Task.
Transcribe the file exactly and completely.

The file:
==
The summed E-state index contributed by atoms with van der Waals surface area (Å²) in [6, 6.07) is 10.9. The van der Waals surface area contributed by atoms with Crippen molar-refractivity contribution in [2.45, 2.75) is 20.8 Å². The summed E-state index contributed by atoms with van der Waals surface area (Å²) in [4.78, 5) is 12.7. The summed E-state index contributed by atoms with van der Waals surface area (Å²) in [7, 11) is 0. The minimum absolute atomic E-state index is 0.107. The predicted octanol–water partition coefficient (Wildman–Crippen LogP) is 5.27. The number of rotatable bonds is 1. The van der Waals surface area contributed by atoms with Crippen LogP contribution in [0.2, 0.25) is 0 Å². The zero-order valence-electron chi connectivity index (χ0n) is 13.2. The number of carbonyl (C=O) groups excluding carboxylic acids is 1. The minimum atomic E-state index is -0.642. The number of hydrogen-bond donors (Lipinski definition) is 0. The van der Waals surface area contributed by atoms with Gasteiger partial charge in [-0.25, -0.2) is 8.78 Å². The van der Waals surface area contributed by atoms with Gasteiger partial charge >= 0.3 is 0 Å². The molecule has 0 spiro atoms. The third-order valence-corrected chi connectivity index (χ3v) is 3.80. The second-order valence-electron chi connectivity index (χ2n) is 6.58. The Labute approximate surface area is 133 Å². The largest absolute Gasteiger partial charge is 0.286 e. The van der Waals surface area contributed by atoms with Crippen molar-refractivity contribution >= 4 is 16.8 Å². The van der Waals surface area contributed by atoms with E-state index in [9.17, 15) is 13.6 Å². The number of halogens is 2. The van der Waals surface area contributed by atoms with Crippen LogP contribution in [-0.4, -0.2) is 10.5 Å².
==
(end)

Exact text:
The summed E-state index contributed by atoms with van der Waals surface area (Å²) in [6, 6.07) is 10.9. The van der Waals surface area contributed by atoms with Crippen molar-refractivity contribution in [2.45, 2.75) is 20.8 Å². The summed E-state index contributed by atoms with van der Waals surface area (Å²) in [4.78, 5) is 12.7. The summed E-state index contributed by atoms with van der Waals surface area (Å²) in [7, 11) is 0. The minimum absolute atomic E-state index is 0.107. The predicted octanol–water partition coefficient (Wildman–Crippen LogP) is 5.27. The number of rotatable bonds is 1. The van der Waals surface area contributed by atoms with Crippen LogP contribution in [0.2, 0.25) is 0 Å². The zero-order valence-electron chi connectivity index (χ0n) is 13.2. The number of carbonyl (C=O) groups excluding carboxylic acids is 1. The minimum atomic E-state index is -0.642. The number of hydrogen-bond donors (Lipinski definition) is 0. The van der Waals surface area contributed by atoms with Gasteiger partial charge in [-0.25, -0.2) is 8.78 Å². The van der Waals surface area contributed by atoms with Gasteiger partial charge >= 0.3 is 0 Å². The molecule has 0 spiro atoms. The third-order valence-corrected chi connectivity index (χ3v) is 3.80. The second-order valence-electron chi connectivity index (χ2n) is 6.58. The Labute approximate surface area is 133 Å². The largest absolute Gasteiger partial charge is 0.286 e. The van der Waals surface area contributed by atoms with Crippen molar-refractivity contribution >= 4 is 16.8 Å². The van der Waals surface area contributed by atoms with E-state index in [9.17, 15) is 13.6 Å². The number of halogens is 2. The van der Waals surface area contributed by atoms with Crippen LogP contribution in [-0.4, -0.2) is 10.5 Å².